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How “Solitary Gardens” Help Envision a World Without Prisons (


In a small patch of green space on Andry Street in New Orleans’ lower ninth ward, nine garden beds lie next to one another, each 6 feet by 9 feet, each the size of one standard solitary-confinement cell. Each garden bed grows a mix of herbs and flowers, among them pansies, stinging nettles, onions, mugwort. They are a mix of plants with medicinal properties and some that just bring pleasure to the eyes, and their growth is limited to the parts of the tiny space where a person would be free to move in a solitary cell, with space blocked off for where the furniture—nothing more than a bed and a toilet—would be. The plants in each garden are chosen by someone in solitary confinement and planted by a volunteer gardener on the outside.

The result is both symbolic and produces plants with tangible uses, says jackie sumell (who does not capitalize her name), who conceived the project; plants with healing properties will be redistributed to people who need them through what sumell calls a “prisoner’s apothecary.” The solitary beds are eventually overrun with plant life, a visual representation of a world without prisons, an idea that forms the project’s core mission.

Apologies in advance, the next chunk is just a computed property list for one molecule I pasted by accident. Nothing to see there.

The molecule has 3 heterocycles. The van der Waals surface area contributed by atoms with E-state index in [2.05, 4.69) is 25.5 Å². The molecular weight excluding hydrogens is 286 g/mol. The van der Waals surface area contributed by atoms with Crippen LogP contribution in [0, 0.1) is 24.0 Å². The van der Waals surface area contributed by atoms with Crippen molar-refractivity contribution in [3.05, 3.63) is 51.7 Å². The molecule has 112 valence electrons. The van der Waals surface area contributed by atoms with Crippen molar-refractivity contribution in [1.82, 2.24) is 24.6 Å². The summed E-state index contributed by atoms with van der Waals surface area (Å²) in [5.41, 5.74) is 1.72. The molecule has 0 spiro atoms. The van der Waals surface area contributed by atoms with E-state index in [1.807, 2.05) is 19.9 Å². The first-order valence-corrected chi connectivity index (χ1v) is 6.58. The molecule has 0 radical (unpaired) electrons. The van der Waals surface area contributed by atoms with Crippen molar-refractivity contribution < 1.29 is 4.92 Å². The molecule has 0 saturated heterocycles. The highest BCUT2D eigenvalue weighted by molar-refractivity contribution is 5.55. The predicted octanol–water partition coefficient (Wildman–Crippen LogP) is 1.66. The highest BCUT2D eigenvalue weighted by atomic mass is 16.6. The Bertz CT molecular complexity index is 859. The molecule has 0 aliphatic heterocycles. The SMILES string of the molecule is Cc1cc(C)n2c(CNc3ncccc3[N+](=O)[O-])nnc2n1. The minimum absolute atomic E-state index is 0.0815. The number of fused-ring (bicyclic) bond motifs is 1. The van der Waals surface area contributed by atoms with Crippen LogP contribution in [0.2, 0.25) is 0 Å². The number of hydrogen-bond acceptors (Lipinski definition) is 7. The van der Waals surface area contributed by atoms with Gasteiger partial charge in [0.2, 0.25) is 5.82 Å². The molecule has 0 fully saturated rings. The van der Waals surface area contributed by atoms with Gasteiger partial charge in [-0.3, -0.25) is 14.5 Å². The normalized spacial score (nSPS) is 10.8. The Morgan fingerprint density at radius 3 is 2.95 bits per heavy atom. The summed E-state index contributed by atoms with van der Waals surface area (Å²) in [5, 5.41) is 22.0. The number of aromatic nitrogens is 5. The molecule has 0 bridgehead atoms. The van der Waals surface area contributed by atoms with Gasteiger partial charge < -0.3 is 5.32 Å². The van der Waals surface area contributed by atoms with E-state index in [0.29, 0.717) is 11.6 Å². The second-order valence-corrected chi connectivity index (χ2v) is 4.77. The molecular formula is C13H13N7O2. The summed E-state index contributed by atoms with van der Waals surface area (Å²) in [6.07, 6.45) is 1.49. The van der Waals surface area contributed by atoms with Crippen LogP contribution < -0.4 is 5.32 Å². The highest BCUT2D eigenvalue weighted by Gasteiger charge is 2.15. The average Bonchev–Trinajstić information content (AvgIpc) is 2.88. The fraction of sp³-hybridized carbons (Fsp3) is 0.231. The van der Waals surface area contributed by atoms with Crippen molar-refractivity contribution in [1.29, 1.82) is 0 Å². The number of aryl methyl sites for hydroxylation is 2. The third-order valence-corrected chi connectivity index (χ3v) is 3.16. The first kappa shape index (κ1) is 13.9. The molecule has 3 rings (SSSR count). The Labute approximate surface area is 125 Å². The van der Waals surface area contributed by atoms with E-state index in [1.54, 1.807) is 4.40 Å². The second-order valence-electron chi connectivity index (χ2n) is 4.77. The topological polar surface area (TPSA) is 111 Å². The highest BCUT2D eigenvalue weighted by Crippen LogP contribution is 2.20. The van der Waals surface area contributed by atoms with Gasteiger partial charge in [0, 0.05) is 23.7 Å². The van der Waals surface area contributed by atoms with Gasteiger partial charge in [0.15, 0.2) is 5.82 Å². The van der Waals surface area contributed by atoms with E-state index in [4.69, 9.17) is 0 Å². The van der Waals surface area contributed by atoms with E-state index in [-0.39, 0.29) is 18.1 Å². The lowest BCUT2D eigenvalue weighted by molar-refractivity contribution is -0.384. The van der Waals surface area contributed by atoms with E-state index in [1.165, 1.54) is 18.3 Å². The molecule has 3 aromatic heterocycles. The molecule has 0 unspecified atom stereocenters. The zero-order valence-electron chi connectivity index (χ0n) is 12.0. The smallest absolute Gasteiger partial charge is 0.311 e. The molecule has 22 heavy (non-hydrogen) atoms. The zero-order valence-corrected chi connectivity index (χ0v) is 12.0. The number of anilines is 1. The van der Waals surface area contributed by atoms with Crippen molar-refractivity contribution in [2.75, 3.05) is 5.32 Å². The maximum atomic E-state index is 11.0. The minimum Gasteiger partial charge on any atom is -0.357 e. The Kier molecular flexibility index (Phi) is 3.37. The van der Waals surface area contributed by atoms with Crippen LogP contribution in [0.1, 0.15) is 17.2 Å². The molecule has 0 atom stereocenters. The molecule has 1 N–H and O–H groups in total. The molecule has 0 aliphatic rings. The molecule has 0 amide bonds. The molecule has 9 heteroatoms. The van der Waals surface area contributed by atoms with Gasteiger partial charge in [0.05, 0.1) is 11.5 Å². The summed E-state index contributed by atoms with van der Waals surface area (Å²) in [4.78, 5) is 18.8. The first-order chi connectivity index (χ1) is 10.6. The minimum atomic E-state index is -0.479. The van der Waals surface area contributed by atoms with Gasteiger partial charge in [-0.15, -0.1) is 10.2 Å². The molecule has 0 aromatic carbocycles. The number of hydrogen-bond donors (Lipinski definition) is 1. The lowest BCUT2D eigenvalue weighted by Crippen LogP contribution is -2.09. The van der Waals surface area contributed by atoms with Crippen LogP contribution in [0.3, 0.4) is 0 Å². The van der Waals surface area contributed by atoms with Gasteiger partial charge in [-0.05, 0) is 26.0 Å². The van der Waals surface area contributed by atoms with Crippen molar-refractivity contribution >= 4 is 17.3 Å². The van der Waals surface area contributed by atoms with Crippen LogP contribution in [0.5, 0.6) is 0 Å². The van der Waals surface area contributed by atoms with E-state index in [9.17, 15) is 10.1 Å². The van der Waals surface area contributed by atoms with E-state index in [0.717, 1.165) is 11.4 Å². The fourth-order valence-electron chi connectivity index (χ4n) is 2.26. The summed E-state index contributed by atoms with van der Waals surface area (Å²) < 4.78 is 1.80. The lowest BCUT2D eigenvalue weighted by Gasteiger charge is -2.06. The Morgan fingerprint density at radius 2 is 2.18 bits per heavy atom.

Typically, a volunteer gardener on the outside will send a list of plants to an incarcerated gardener. The list provides plenty of options but is limited to what will thrive in the climate and season. They collaborate on a gardening plan and a calendar, often with a small floor plan filled in by the incarcerated gardener laying out the positioning of plants.

Once plants get chosen, a plant bed is constructed from tobacco, cotton, and indigo grown on-site, which is mixed with lime, water, and clay, a concoction sumell calls “revolutionary mortar.” Those plants were chosen because of their role in chattel slavery, meant to evoke the connection between the slave trade and the prison system. Then the volunteer plants the incarcerated person’s chosen plants to the best of their ability. Because the beds are only 6 by 9, sometimes not all the plants will fit, and they’ll have to wait until they’ve harvested what they now have.

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Many choose plants with healing properties. sumell says one gardener is interested in adaptogens, plants like ginseng and holy basil that are believed to reduce stress levels, and which sumell says can help with internalized trauma. “Their garden was specifically designed thinking about ways that would have prevented getting them in prison to begin with,” sumell says.

To read more of Roshan Abraham's article, please click here.


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